The number of homes passed by a fiber-to-the-home (FTTH) connection in Africa has soared during the past year, exceeding 1 million during 2016, and is set to ramp further and break the 2 million barrier during 2017, according to a new industry report.
The African FTTH Boom - Last Mile Fibre Dynamics, Economics and Outlook in African Markets, a new report from Xalam Analytics, notes that while the majority (about 85%) of homes passed by fiber are in just five markets (South Africa, Kenya, Nigeria, Morocco and Mauritius), the ongoing FTTH boom is about more than just that small set. "FTTH/P roll-outs have been initiated in at least 15 markets outside of the top five… from Cameroon to Gabon and Congo-Brazzaville, at various levels of scale," notes the report's author, Xalam's Principal Guy Zibi.
According to Zibi, there are a number of factors driving the growth of FTTH in Africa, including demand from urban professionals who want an ultra-broadband experience at home, increasing capacity supply and declining international capacity prices, and improving regulatory conditions in some markets (though this is also a major hindrance in others). And those factors will help push the number of homes passed, and the number of revenue-generating FTTH connections, higher in the coming years.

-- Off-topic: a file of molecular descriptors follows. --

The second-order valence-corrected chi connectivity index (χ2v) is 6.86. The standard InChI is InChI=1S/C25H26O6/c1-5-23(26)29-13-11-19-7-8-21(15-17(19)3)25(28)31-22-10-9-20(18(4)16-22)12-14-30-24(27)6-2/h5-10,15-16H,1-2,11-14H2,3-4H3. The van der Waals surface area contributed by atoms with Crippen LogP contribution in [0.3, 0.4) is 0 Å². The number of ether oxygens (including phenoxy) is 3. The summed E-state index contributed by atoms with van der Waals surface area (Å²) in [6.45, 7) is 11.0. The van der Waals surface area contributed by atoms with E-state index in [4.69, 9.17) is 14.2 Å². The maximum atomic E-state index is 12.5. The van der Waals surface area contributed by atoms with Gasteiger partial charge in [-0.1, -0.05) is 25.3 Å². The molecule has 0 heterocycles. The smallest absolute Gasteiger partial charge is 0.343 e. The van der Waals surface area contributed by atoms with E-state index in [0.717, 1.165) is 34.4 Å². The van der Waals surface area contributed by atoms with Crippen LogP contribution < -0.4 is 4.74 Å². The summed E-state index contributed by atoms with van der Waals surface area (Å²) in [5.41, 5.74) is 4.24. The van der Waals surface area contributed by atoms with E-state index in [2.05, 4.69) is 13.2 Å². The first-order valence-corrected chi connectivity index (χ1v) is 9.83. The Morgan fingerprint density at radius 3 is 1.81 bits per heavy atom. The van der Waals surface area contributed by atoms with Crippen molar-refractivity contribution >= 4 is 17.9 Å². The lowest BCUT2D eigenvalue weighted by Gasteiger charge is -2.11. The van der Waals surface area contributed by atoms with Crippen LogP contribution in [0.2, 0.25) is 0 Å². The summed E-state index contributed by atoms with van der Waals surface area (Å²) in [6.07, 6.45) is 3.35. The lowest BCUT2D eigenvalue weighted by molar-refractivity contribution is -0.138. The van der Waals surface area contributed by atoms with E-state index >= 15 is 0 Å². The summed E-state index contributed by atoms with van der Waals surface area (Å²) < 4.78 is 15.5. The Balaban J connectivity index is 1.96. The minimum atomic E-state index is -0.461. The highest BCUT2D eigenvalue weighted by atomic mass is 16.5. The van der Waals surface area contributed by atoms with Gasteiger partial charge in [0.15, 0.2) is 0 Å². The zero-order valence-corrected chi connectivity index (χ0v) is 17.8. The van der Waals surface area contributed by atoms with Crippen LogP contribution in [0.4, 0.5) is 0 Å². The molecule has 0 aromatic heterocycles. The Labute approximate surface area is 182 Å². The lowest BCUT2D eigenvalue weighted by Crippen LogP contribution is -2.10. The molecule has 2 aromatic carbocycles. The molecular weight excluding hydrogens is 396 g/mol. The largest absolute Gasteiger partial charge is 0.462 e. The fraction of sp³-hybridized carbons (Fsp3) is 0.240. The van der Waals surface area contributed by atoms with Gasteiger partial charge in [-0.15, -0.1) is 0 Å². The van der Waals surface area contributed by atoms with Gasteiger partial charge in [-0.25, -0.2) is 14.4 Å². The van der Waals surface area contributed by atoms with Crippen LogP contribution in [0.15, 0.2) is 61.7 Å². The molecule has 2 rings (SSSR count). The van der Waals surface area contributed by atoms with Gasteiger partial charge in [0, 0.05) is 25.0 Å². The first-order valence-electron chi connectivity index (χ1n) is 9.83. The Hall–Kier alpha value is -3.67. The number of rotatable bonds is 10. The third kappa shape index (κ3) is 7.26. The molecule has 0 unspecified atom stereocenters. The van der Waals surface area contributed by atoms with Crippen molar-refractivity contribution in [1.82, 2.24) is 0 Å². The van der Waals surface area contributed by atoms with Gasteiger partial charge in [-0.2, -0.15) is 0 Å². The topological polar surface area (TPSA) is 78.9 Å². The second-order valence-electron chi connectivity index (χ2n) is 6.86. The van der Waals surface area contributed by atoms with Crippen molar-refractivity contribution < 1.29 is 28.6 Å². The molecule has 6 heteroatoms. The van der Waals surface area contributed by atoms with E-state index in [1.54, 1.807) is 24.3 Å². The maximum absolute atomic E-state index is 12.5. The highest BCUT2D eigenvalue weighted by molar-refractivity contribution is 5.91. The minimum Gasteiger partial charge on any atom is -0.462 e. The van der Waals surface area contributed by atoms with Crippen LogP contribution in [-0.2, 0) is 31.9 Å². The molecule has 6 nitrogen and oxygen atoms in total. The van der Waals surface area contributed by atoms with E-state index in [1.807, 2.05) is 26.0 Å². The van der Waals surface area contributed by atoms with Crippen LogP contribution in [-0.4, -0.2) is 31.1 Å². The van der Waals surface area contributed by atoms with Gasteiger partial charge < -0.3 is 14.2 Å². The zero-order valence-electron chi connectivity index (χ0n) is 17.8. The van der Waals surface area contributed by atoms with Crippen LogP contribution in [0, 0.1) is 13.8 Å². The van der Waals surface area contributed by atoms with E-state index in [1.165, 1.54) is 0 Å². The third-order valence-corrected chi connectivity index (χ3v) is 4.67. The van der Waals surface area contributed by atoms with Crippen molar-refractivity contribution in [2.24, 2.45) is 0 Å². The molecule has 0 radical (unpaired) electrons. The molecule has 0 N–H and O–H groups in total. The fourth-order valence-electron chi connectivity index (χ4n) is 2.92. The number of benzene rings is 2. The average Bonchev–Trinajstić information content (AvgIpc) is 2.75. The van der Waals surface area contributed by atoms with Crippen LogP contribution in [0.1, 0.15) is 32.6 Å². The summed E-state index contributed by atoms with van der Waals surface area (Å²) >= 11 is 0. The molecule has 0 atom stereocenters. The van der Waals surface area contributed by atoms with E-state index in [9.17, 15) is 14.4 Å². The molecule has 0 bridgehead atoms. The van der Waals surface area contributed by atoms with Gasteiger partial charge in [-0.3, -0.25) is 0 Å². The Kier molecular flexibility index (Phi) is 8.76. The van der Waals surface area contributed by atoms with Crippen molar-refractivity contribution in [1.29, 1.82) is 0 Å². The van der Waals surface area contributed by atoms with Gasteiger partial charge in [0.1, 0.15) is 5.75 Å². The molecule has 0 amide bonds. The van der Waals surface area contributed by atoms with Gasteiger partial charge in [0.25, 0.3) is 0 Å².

The cost of taking a FTTH connection to all of Europe's homes could be as low as €137 billion or as high as €360 billion, if you give any credence to studies from two of the region's broadband lobby groups.
Global communications service providers continue to evolve their networks to deliver the user-driven service models and higher bandwidths demanded by consumers. At the same time, 5G densification initiatives are top of mind around the globe, with hundreds of thousands of 5G small cells needing an open, programmable and highly scalable access technology to fuel the growing demand for connectivity. As a result, 5G densification projects will demand fixed-access networks, supporting fronthaul, backhaul and crosshaul applications that provide:
Service agility by applying modern data center principles aligned with DevOps service creation and deployment
Hardware and facilities redundancy offering unprecedented business continuity
Low latency supporting the rigid specifications of the 5G standard
Network elasticity to support service growth to not just multi-gigabit, but multi-10Gbit/s levels
Cost sensitivity supporting mass market services further enabled by Fixed Access Network Sharing (FANS)
With the current maturation of 10G broadband technologies, and the heightened demand for high-speed fixed and mobile connectivity, 2017 is promising to be the year mass-market, multi-gigabit 10Gbit/s fiber services become commercially viable.
NG-PON2 broadband access technology is already in trials with multiple major network operators but is it too early for the commercial deployment of this next generation ultra-broadband technology? In this UBB2020 live radio show, ADTRAN's Kurt Raaflaub provides an update on NG-PON2 developments and chats to Light Reading's Ray Le Maistre about how this technology could play a role in production access networks in 2017.